In accordance with another important aspect of the invention, the exposed electrode contact surface and/or the entire electrode array, is coated with a selected substance or compound, e.g., a drug, that diffuses into the tissue and liquids surrounding the electrode. Such substance or compound is used to elicit a desired therapeutic or other result, e.g., to inhibit fibrous tissue or bone growth in the vicinity of the electrode contacts; or to promote healing of damaged tissue in the region of the electrode contacts, or to prevent neural degeneration and/or to promote neural regeneration. In addition coating the array and/or electrode contact with such substance or compound when the electrode array is first implanted, additional substances or compounds may advantageously be delivered through a delivery channel that forms part of the electrode array, as taught, e.g., in applicant Kuzma's U.S. patent application Ser. No. 09/375,425, entitled “Cochlear Electrode With Drug Delivery Channel, and Method of Making Same”, which patent application is assigned to the same assignee as is the present application, and which patent application is incorporated herein by reference. Representative substances or compounds that may be used to coat the electrode array and/or the individual electrode contacts in accordance with this aspect of the invention include selected steroids, either naturally occurring or synthetic, or a Neuro-trophin selected to prevent neural degeneration and/or to promote neural regeneration.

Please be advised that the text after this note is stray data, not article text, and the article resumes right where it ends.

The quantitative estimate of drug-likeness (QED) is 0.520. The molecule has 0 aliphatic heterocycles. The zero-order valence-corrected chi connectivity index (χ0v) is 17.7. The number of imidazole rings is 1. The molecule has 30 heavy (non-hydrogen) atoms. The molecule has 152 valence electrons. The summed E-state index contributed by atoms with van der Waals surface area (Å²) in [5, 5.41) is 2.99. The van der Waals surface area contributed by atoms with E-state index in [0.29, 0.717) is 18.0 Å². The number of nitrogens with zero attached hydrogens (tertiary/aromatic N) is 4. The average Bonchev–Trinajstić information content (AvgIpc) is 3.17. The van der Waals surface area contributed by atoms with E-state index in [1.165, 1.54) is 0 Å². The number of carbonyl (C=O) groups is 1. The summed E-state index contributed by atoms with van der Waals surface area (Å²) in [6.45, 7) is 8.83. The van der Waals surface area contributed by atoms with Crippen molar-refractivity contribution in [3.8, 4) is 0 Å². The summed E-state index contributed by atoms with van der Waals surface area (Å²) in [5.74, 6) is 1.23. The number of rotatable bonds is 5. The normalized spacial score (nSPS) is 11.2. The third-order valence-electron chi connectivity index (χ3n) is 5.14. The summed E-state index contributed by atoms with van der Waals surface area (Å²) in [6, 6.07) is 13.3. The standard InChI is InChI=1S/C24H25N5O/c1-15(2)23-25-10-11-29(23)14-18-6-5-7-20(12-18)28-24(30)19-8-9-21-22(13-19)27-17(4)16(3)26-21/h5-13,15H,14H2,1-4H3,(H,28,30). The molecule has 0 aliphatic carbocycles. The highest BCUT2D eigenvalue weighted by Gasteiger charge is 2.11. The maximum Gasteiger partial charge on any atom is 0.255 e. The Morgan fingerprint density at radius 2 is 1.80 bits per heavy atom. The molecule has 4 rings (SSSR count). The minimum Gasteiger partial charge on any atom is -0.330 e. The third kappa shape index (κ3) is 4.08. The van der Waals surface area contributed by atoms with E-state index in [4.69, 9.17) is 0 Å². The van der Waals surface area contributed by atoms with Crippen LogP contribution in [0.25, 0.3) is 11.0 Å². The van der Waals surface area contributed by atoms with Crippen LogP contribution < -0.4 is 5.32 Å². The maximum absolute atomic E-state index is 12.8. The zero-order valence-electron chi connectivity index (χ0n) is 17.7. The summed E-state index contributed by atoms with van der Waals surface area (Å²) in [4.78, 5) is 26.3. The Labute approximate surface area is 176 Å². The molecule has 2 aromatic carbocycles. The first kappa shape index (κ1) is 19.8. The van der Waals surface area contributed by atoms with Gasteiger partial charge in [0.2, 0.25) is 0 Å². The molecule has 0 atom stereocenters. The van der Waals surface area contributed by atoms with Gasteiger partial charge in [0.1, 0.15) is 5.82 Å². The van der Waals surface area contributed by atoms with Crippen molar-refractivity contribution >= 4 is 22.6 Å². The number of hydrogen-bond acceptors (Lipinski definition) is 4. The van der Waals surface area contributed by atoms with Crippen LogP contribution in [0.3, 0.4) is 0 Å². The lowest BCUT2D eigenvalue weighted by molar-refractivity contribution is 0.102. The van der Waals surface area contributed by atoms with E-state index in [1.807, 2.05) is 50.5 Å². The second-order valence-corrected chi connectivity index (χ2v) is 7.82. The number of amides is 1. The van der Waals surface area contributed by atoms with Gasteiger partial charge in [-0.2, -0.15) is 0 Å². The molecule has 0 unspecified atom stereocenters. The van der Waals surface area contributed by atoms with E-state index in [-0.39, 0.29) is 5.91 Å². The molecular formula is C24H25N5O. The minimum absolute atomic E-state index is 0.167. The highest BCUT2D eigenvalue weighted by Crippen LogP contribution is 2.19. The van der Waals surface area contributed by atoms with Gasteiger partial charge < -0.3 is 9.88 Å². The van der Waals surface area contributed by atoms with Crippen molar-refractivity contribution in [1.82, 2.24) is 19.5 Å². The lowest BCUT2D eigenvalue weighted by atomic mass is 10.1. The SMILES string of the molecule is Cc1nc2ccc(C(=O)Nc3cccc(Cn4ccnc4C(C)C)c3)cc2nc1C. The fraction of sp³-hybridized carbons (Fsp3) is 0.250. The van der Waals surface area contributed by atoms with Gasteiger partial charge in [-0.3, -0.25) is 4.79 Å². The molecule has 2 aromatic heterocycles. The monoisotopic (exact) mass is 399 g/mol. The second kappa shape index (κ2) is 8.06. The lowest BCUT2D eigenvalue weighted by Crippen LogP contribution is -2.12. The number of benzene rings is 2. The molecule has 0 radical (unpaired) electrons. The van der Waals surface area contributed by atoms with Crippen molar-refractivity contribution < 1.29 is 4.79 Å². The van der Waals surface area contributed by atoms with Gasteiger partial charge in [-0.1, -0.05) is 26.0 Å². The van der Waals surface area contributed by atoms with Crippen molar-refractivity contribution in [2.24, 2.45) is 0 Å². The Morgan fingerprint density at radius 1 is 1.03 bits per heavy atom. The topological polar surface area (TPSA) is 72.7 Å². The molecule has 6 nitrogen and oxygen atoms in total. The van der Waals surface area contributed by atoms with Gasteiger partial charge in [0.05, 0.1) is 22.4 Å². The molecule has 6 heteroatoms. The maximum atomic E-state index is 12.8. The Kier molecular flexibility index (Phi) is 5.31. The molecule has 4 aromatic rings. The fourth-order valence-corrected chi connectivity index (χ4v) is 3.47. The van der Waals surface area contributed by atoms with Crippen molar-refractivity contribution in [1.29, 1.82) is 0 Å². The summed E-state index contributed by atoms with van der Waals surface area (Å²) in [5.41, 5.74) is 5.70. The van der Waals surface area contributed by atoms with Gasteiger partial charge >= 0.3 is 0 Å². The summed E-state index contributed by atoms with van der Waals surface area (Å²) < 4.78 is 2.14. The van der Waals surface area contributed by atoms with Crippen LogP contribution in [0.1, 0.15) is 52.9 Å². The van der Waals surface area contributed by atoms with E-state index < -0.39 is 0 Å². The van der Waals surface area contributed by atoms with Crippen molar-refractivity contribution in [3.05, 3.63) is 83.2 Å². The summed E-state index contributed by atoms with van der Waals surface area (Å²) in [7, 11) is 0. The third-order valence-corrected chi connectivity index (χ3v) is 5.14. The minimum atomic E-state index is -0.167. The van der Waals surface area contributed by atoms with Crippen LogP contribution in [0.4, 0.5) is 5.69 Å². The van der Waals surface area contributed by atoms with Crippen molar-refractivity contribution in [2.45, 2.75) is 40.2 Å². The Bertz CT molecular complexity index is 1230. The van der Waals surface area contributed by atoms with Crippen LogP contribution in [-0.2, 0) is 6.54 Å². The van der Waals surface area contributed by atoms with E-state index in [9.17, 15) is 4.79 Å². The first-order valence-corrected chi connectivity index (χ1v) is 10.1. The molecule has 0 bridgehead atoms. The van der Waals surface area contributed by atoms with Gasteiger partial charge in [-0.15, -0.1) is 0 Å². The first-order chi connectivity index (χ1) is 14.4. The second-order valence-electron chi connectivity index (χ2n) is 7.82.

Advantageously, the electrode array of the present invention can be manufactured using easy, low cost technology; and once made can be easily inserted, removed and reinserted, if required, into the cochlea or other curved body cavity.
In one embodiment, small non-conductive bumps or humps are formed in the carrier between the electrode contact areas on the medial side of the array. These small bumps are made, e.g., from a soft silicone rubber, or equivalent substance. When inserted into the cochlea, the small bumps serve as non-irritating stand-offs, or spacers, that keep the electrode contacts near the modiolus wall, but prevent the electrode contacts from actually touching the modiolus wall. The bumps further serve as dielectric insulators that form a compartment around each electrode contact, which compartment helps steer the stimulating electrical current in the desired direction, towards the modiolus wall, as taught, e.g., in U.S. Pat. No. 6,112,124, issued Aug. 29, 2000, assigned to the same assignee as the present application, and which patent is incorporated herein by reference.